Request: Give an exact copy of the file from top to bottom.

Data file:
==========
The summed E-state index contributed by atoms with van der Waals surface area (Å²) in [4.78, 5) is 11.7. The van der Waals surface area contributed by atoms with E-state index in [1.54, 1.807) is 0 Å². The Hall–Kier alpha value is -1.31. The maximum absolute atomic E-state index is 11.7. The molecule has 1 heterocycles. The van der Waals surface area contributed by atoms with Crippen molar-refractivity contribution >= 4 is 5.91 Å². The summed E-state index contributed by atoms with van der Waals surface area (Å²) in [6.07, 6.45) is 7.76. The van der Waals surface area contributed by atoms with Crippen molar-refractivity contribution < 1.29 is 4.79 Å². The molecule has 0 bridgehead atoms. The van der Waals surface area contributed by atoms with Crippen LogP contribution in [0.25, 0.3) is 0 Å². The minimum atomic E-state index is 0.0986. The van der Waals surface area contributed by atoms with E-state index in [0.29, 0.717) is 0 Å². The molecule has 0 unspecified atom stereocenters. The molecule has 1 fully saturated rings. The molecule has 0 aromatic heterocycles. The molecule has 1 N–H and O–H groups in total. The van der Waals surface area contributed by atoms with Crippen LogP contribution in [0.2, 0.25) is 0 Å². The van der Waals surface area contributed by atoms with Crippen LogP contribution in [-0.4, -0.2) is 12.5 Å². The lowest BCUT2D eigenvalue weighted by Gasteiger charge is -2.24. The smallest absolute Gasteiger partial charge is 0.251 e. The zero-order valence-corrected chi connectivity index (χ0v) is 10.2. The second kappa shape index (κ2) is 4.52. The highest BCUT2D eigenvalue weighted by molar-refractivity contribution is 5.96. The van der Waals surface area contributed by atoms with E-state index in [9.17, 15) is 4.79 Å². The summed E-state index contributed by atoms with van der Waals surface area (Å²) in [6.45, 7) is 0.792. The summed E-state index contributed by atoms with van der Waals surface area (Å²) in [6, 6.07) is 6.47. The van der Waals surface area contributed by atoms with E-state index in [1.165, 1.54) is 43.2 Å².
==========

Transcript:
The summed E-state index contributed by atoms with van der Waals surface area (Å²) in [4.78, 5) is 11.7. The van der Waals surface area contributed by atoms with E-state index in [1.54, 1.807) is 0 Å². The Hall–Kier alpha value is -1.31. The maximum absolute atomic E-state index is 11.7. The molecule has 1 heterocycles. The van der Waals surface area contributed by atoms with Crippen molar-refractivity contribution >= 4 is 5.91 Å². The summed E-state index contributed by atoms with van der Waals surface area (Å²) in [6.07, 6.45) is 7.76. The van der Waals surface area contributed by atoms with Crippen molar-refractivity contribution < 1.29 is 4.79 Å². The molecule has 0 bridgehead atoms. The van der Waals surface area contributed by atoms with Crippen LogP contribution in [0.25, 0.3) is 0 Å². The minimum atomic E-state index is 0.0986. The van der Waals surface area contributed by atoms with E-state index in [0.29, 0.717) is 0 Å². The molecule has 0 unspecified atom stereocenters. The molecule has 1 fully saturated rings. The molecule has 0 aromatic heterocycles. The molecule has 1 N–H and O–H groups in total. The van der Waals surface area contributed by atoms with Crippen LogP contribution in [0.2, 0.25) is 0 Å². The van der Waals surface area contributed by atoms with Crippen LogP contribution in [-0.4, -0.2) is 12.5 Å². The lowest BCUT2D eigenvalue weighted by Gasteiger charge is -2.24. The smallest absolute Gasteiger partial charge is 0.251 e. The zero-order valence-corrected chi connectivity index (χ0v) is 10.2. The second kappa shape index (κ2) is 4.52. The highest BCUT2D eigenvalue weighted by molar-refractivity contribution is 5.96. The van der Waals surface area contributed by atoms with E-state index in [9.17, 15) is 4.79 Å². The summed E-state index contributed by atoms with van der Waals surface area (Å²) in [6.45, 7) is 0.792. The summed E-state index contributed by atoms with van der Waals surface area (Å²) in [6, 6.07) is 6.47. The van der Waals surface area contributed by atoms with E-state index in [1.165, 1.54) is 43.2 Å².